Development Wayfinding

“If you don’t know where you’re going, any road will take you there.” This oft-cited but not-quite-accurate quote is from the Lewis Carroll’s classic children’s tale, Alice in Wonderland.

Throughout recorded time, man has searched for wayfinding aids that would ensure a safe arrival or a profitable outcome. If you ask Google, the Chinese, as early as the 12th Century, used magnetic compasses as navigational aids. In the 1990’s, the Global Position System, or GPS, became an indispensable part of society supporting everything from oil exploration to package delivery.

But the fundraising profession hasn’t been quite as quick to embrace the principles of measurement to make day-to-day decisions. To the CEO or the Director of Development, data should serve as a bedrock for corrective actions and in the formation of future strategies.

If your school or non-profit isn’t using metrics daily, especially to further your fundraising objectives, you are operating with self-imposed limitations. A discipline that tracks something that has already occurred may not sound like forward thinking. But if you monitor even simple data, you will be able to spot trends or shortfalls that may require future action.

You don’t need sophisticated (and often expensive) software or glitzy dashboards to help you navigate your fundraising year. The objective is to focus on the right things, the critical measurements that will reveal where you have succeeded and what next steps are appropriate.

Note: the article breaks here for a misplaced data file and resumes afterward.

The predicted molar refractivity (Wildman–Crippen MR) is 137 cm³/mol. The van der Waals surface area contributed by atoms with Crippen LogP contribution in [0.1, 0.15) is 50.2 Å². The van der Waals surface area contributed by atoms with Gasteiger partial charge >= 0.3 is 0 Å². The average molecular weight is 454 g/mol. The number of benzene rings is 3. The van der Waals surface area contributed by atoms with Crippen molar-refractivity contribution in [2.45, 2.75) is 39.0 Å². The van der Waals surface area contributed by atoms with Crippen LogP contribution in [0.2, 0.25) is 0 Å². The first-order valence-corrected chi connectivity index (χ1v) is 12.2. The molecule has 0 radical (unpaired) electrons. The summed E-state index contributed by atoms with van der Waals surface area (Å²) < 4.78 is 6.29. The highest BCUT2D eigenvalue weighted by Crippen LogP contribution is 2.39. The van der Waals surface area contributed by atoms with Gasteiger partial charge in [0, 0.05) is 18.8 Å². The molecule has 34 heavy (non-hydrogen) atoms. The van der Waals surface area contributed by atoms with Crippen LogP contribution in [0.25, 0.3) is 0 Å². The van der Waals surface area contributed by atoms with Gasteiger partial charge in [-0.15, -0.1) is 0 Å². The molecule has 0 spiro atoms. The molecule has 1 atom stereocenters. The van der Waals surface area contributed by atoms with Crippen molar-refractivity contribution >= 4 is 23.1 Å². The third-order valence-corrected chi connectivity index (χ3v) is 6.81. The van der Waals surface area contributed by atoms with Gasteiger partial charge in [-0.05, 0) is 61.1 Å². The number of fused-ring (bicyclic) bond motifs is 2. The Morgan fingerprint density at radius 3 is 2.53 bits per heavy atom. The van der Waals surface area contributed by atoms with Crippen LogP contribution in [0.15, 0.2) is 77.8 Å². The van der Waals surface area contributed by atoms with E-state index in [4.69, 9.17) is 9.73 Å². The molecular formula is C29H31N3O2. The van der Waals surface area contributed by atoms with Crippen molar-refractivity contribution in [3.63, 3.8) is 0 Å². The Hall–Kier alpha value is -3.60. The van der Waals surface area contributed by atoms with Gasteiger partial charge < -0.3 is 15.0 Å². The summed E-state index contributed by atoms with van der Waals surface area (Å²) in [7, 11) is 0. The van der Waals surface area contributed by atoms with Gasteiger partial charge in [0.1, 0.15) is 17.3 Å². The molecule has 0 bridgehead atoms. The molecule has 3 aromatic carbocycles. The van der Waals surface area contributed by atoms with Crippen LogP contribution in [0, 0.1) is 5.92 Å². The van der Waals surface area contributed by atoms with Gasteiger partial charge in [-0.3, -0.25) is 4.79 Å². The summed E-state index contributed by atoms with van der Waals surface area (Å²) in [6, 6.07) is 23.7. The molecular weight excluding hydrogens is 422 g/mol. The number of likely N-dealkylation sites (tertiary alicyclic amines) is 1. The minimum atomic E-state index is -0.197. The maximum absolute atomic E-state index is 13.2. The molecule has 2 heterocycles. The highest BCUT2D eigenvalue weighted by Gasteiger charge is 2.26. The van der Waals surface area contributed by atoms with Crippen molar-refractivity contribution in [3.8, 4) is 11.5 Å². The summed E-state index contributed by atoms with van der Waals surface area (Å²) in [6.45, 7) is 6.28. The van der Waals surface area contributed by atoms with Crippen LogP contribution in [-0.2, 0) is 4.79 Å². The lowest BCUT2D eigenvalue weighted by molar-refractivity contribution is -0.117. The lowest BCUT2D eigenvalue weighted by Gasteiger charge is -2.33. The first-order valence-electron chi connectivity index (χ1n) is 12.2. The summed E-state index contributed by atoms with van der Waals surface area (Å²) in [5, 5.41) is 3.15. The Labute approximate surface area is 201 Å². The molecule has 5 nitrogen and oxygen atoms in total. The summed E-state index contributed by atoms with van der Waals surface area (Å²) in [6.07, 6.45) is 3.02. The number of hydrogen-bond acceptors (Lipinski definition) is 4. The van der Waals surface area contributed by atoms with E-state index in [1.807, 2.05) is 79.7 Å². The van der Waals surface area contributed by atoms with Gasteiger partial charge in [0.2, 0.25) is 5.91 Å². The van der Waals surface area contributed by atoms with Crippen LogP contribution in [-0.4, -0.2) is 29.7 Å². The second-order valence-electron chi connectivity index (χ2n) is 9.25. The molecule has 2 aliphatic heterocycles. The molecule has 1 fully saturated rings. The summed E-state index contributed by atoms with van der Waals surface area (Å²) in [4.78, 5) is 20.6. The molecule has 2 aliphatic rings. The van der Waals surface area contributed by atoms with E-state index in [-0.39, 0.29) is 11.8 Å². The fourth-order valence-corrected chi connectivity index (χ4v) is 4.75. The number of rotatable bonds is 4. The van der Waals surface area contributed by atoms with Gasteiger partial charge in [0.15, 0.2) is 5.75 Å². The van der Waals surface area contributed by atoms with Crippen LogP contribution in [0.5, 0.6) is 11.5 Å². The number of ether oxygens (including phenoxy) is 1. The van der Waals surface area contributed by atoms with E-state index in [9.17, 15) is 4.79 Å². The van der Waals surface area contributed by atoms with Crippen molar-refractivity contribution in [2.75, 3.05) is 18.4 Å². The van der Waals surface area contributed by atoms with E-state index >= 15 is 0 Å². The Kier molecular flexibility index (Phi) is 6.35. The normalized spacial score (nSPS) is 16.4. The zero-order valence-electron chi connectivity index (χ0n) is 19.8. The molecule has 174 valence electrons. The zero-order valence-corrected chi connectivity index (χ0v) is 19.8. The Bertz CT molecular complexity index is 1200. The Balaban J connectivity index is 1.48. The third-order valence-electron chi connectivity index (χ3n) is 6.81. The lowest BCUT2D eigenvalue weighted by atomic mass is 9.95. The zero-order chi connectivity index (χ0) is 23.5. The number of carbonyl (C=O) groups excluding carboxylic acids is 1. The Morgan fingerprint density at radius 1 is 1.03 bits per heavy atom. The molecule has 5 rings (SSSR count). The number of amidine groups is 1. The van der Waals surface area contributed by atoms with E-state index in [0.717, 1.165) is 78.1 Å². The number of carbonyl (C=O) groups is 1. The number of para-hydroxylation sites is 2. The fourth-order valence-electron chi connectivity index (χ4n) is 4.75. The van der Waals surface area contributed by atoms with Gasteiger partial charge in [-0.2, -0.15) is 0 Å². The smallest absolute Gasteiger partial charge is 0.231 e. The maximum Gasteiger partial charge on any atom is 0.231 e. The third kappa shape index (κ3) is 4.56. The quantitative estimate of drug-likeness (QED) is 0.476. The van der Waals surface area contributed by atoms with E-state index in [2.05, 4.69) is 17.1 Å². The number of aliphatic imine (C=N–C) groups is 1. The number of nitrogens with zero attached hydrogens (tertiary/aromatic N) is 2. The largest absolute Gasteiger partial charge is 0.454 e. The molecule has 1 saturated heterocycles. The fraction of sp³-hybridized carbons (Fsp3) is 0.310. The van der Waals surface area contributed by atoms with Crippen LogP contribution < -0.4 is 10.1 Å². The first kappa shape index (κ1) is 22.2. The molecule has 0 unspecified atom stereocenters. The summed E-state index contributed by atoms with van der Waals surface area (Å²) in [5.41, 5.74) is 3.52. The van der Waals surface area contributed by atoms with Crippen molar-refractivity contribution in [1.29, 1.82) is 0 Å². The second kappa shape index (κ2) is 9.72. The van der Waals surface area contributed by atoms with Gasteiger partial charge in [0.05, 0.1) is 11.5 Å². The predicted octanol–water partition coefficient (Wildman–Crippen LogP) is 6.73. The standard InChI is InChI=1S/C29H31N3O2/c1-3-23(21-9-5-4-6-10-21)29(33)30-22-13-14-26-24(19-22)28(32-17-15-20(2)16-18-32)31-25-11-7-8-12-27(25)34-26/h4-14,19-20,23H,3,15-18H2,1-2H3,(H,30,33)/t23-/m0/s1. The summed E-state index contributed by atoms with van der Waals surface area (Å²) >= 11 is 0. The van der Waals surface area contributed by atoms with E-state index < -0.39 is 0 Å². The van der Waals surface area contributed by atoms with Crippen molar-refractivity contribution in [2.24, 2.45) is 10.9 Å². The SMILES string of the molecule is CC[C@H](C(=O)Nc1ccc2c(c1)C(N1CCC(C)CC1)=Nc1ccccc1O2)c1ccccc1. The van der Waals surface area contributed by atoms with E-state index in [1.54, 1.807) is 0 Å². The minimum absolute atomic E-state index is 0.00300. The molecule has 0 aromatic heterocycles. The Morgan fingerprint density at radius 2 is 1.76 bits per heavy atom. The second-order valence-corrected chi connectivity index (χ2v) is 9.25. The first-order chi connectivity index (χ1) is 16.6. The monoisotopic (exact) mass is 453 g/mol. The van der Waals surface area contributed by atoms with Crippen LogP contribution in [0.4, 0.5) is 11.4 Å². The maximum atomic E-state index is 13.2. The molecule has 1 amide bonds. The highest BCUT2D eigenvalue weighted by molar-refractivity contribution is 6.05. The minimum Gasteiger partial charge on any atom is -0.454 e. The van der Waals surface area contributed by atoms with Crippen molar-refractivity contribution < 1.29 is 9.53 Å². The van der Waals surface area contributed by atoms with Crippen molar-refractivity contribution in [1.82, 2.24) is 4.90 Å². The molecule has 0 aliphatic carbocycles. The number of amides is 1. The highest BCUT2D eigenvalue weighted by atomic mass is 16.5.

There is no single set of right things that every organization should measure. For example, if you depend largely on annual campaign fundraising, you’ll want to monitor donor contacts and major gift close ratios. If your support base is more direct mail responsive, tracking average gift income and lapsed donors could be priority metrics. Regardless, you need to consider the effort and cost involved with gathering the data you track. And the outcomes you measure must be essential to the achievement of your mission.

It may be nice to know how many visits were made to your “About Us” website page, but a more important statistic may be how frequently visitors navigated to your donation page but left without making a gift.

If you are a small nonprofit, or new to data analysis, you might want to start with the basics – a simple weekly scorecard. I’ve attached a sample that uses key indicators like income dollars, donor activity and number of gifts received. These are values that should be easily and quickly retrieved from a CRM or financial tool. Review this data during your weekly one-on-one with leadership as well as with your development colleagues.

Statistics can be the scaffolding that supports your fundraising efforts. Use them to build strong practices and grow your income.

NEXT ISSUE: How to design, populate and share a Fundraising Scorecard built specifically for your organization.

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